New York Times Shifts to Online Polling
Over the last few years it has become clear that random digit dial telephone surveys—once the gold standard of survey research—are no longer so golden. But the New York Times has been a holdout among media giants, refusing to use online polls or to report findings from them. They have clung to the false idea that phone surveys still rely on probability samples.
No longer. The New York Times is now partnering with an online panel company to track and report on political races for the upcoming 2014 election season. Unfortunately they have not done a good job outlining their rationale for the shift, except to say that “a deluge of cheap partisan polls has swamped a shrinking number of high-quality, nonpartisan surveys, making it hard to know who is really ahead in many political campaigns.”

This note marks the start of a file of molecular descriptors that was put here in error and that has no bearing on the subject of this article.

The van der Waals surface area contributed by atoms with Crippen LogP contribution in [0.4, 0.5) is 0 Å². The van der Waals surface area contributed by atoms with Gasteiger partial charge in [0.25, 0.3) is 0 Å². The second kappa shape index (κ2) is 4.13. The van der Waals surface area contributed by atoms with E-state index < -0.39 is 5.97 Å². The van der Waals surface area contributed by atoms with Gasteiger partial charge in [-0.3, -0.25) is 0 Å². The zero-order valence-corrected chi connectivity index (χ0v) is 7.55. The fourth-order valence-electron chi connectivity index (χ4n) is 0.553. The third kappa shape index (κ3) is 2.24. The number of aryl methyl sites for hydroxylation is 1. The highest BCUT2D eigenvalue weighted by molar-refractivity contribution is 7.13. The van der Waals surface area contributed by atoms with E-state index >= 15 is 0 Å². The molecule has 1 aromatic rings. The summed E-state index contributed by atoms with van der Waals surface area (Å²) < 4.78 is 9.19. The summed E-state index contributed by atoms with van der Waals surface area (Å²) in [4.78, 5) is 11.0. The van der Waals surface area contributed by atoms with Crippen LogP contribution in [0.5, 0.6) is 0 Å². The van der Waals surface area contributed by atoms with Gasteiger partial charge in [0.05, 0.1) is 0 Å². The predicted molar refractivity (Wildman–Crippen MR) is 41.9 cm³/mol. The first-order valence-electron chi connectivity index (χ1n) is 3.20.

So, we’ll fill in the blanks here with a quick outline of the rationale for dumping phone surveys:
1. Phone response rates have plummeted. In just fifteen years, response rates for rigorously executed phone surveys have dropped from 36% to 9%. This means that from a time and cost perspective phone surveys are no longer feasible. It also means that phone samples are more like opt-in convenience samples than ever before.
2. Probability sampling is a myth. Plummeting response rates mess up the critical premise that phone surveys rely on probability samples. A probability sample requires that we select whom to include in the survey so that every respondent has an exact, known probability of inclusion. But most people won’t answer their phones when we call, and if they do, they won’t talk to us. The probability of inclusion ends up being a guess.
3. Online polling works. During the 2012 presidential election season online polls easily out-performed phone surveys by almost two to one. Google Consumer Surveys’ came within 1.6 percentage points of the actual outcome, versus 7.2 for Gallup. Academic researchers have consistently shown that careful statistical work can overcome biases in non-probability samples.
Kudos to the New York Times. Although they have yet to fully embrace the concept and methods of online polling, at least they are quietly moving in the right direction.